Skip to main content
Leicester Special Collections

Museum Education

Listed in both the Museum’s Association UK and ICOM’s definition of a museum, education plays a prominent role in showing what a museum is there for and the desired results that it should achieve.[1]

Museums are there to educate everyone. Whether this is through workshops, lectures, exhibitions, outreach days, it is seen as one of the ‘essential’ and ‘priority purposes’ that people expect from a museum.[2] They share their ‘expertise’ with their visitors, educating and teaching them in engaging and fun ways.[3] The collections that museums hold are of use to researchers too and often form the basis of academic articles and books. Ultimately, these studies will filter through back to a museum to educate the general public. Museums are in a wider circle of education.

Seeing as education is so heavily ingrained in what a museum does, have museums evolved how they educate visitors? Recent academic thought argues that the past twenty years have seen a transformation of learning within museums, moving ‘from margin to core’.[4] But is this transformation as recent as suggested or has it been a longer development? Has education in museums been, until now, on the margins of the museum?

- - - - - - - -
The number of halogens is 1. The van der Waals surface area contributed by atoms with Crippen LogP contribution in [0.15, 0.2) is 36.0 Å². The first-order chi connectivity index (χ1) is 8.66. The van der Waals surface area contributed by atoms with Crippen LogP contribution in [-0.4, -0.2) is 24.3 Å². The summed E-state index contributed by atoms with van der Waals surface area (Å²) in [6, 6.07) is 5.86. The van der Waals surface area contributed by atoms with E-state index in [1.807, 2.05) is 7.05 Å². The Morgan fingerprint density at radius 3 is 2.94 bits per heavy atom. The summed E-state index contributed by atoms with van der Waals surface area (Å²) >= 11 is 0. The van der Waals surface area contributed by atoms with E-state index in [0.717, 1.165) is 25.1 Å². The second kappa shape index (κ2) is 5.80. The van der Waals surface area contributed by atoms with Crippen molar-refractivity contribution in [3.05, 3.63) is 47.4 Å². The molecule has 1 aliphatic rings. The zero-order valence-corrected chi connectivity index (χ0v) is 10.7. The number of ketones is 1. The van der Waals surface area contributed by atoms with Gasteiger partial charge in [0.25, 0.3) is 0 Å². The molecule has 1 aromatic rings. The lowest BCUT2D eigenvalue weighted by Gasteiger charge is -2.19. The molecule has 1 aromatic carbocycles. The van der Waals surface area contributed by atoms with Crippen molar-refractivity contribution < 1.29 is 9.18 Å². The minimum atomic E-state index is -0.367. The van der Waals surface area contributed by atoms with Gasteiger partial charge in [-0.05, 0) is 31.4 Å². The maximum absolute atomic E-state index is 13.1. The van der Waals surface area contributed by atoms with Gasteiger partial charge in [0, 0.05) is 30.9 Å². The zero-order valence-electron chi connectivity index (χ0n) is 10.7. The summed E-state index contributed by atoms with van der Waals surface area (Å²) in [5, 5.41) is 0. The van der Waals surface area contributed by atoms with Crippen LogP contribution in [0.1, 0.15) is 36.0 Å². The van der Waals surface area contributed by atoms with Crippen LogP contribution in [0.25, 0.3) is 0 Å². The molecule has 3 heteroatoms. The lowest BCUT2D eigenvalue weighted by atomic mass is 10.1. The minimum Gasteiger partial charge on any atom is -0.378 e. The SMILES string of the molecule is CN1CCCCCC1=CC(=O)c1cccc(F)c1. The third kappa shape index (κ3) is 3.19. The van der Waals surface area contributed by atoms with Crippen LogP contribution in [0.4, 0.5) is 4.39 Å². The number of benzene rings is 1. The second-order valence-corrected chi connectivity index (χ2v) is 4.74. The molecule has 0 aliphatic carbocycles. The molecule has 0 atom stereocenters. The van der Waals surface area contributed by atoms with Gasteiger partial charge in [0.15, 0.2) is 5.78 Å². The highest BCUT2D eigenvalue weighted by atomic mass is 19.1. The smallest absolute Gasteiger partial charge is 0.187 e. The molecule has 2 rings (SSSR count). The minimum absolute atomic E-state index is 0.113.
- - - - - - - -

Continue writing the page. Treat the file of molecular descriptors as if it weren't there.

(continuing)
[1] Museums Association, FAQs, <> [accessed 9/8/2017]; ICOM, Museum Definition, <> [accessed 9/8/2017].

[2] Britain Thinks, Public perceptions of – and attitudes to – the purpose of museums in society: a report prepared by BritainThinks for Museums Association, 2013, <>, [accessed 9/10/2016], p. 4.

[3] Ibid. p. 16.

[4] John Reeve and Vicky Woollard, ‘Learning, Education, and Public Programs in Museums and Galleries’, in Conal McCarthy, The International Handbooks of Museum Studies: Museum Practice (1st ed), (John Wiley &Sons, Ltd., 2015), p. 551.